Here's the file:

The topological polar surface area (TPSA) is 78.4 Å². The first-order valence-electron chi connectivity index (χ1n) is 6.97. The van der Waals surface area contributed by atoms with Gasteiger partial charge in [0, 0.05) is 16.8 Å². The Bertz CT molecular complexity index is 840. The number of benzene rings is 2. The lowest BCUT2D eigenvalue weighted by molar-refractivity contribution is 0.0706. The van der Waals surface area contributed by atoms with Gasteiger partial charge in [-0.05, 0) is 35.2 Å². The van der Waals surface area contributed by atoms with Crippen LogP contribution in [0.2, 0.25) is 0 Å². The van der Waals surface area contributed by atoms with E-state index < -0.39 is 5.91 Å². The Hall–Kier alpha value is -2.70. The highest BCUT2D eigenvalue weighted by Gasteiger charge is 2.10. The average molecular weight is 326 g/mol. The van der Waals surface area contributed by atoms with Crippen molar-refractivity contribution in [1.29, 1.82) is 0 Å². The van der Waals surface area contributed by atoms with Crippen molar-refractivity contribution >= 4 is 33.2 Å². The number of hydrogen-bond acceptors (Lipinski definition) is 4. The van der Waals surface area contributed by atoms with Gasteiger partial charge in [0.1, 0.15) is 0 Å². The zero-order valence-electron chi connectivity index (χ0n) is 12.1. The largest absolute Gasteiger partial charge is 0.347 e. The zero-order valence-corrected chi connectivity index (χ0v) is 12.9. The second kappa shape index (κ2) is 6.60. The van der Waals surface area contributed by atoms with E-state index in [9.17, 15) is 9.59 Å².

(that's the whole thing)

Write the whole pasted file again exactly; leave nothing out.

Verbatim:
The topological polar surface area (TPSA) is 78.4 Å². The first-order valence-electron chi connectivity index (χ1n) is 6.97. The van der Waals surface area contributed by atoms with Gasteiger partial charge in [0, 0.05) is 16.8 Å². The Bertz CT molecular complexity index is 840. The number of benzene rings is 2. The lowest BCUT2D eigenvalue weighted by molar-refractivity contribution is 0.0706. The van der Waals surface area contributed by atoms with Gasteiger partial charge in [-0.05, 0) is 35.2 Å². The van der Waals surface area contributed by atoms with Crippen LogP contribution in [0.2, 0.25) is 0 Å². The van der Waals surface area contributed by atoms with E-state index < -0.39 is 5.91 Å². The Hall–Kier alpha value is -2.70. The highest BCUT2D eigenvalue weighted by Gasteiger charge is 2.10. The average molecular weight is 326 g/mol. The van der Waals surface area contributed by atoms with Crippen molar-refractivity contribution in [1.29, 1.82) is 0 Å². The van der Waals surface area contributed by atoms with Crippen molar-refractivity contribution >= 4 is 33.2 Å². The number of hydrogen-bond acceptors (Lipinski definition) is 4. The van der Waals surface area contributed by atoms with Gasteiger partial charge in [0.1, 0.15) is 0 Å². The zero-order valence-electron chi connectivity index (χ0n) is 12.1. The largest absolute Gasteiger partial charge is 0.347 e. The zero-order valence-corrected chi connectivity index (χ0v) is 12.9. The second kappa shape index (κ2) is 6.60. The van der Waals surface area contributed by atoms with E-state index in [9.17, 15) is 9.59 Å².